After an average of 12.5 years, researchers looked at medical and death records for reports of arrhythmia, cardiovascular disease, stroke and death. After adjusting for age, diabetes, ethnicity, high blood pressure, obesity, obstructive sleep apnea, sex, smoking status, and tea and alcohol consumption, researchers found all types of coffee were linked with a reduction in death from any cause.
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The fact that both caffeinated and decaffeinated coffee was beneficial “might suggest that it is not simply the caffeine which could potentially explain any associated reduction in risk,” said Duane Mellor, a registered dietitian and senior teaching fellow at Aston University Medical School in Birmingham in the UK, in a statement. He was not involved in the study.
“Caffeine is the most well-known constituent in coffee, but the beverage contains more than 100 biologically active components,” said Kistler, who holds joint appointments as a professor of medicine at the University of Melbourne and Monash University.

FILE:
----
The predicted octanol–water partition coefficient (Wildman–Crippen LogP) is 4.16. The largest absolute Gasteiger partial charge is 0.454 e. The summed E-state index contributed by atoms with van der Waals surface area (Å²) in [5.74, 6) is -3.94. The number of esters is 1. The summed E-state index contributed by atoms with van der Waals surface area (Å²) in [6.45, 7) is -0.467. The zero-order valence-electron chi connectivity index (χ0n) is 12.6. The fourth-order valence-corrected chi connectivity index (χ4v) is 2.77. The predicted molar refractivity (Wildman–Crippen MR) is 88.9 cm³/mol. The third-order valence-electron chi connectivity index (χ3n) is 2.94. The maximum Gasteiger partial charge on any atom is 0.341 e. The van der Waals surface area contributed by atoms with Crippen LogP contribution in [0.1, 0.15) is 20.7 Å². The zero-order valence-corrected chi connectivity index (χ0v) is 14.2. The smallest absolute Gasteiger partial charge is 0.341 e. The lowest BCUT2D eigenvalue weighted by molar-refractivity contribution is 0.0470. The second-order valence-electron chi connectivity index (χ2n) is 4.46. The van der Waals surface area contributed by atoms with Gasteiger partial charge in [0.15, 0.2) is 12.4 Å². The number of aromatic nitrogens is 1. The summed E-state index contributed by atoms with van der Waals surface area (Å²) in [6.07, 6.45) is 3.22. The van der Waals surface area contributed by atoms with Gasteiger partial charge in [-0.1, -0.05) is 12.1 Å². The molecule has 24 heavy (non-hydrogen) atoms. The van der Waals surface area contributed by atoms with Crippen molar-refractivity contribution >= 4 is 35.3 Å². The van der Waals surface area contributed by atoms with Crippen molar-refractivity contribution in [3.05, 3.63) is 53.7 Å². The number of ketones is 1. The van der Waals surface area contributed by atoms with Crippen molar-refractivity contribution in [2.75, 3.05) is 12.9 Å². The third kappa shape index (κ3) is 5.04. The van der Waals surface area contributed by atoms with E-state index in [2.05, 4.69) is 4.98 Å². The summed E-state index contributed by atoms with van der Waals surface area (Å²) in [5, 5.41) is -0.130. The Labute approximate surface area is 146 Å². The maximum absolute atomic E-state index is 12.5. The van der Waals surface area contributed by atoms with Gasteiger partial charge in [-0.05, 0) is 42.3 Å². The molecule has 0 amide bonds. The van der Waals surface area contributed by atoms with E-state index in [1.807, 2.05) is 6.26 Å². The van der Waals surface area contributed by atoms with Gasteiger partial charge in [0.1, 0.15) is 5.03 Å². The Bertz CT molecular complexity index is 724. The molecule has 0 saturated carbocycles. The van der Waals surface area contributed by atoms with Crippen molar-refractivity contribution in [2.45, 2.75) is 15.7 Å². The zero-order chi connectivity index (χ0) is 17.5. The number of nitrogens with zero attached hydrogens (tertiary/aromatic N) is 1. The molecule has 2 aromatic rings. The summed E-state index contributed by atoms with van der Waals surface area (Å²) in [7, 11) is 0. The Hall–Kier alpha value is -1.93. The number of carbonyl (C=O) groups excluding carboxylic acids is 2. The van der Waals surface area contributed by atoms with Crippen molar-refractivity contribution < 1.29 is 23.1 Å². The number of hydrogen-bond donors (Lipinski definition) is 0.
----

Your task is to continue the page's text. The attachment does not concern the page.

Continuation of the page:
“It is likely that the non-caffeinated compounds were responsible for the positive relationships observed between coffee drinking, cardiovascular disease and survival,” Kistler said.
Drinking two to three cups of coffee a day was linked to the largest reduction in early death, compared to people who drank no coffee, according to the statement. Ground coffee consumption lowered the risk of death by 27 per cent, followed by 14 per cent for decaffeinated, and 11 per cent for instant caffeinated coffee.
The link between coffee and a lowered risk for heart disease and stroke was not as robust: Drinking two to three cups a day of ground coffee lowered risk by 20 per cent, while the same amount of decaf coffee reduced risk by six per cent and instant by nine per cent.
The data changed when it came to coffee’s impact on irregular heartbeat: Four to five cups a day of caffeinated ground coffee lowered risk by 17 per cent while two to three cups a day of instant coffee reduced the likelihood of arrhythmia by 12 per cent, the statement said.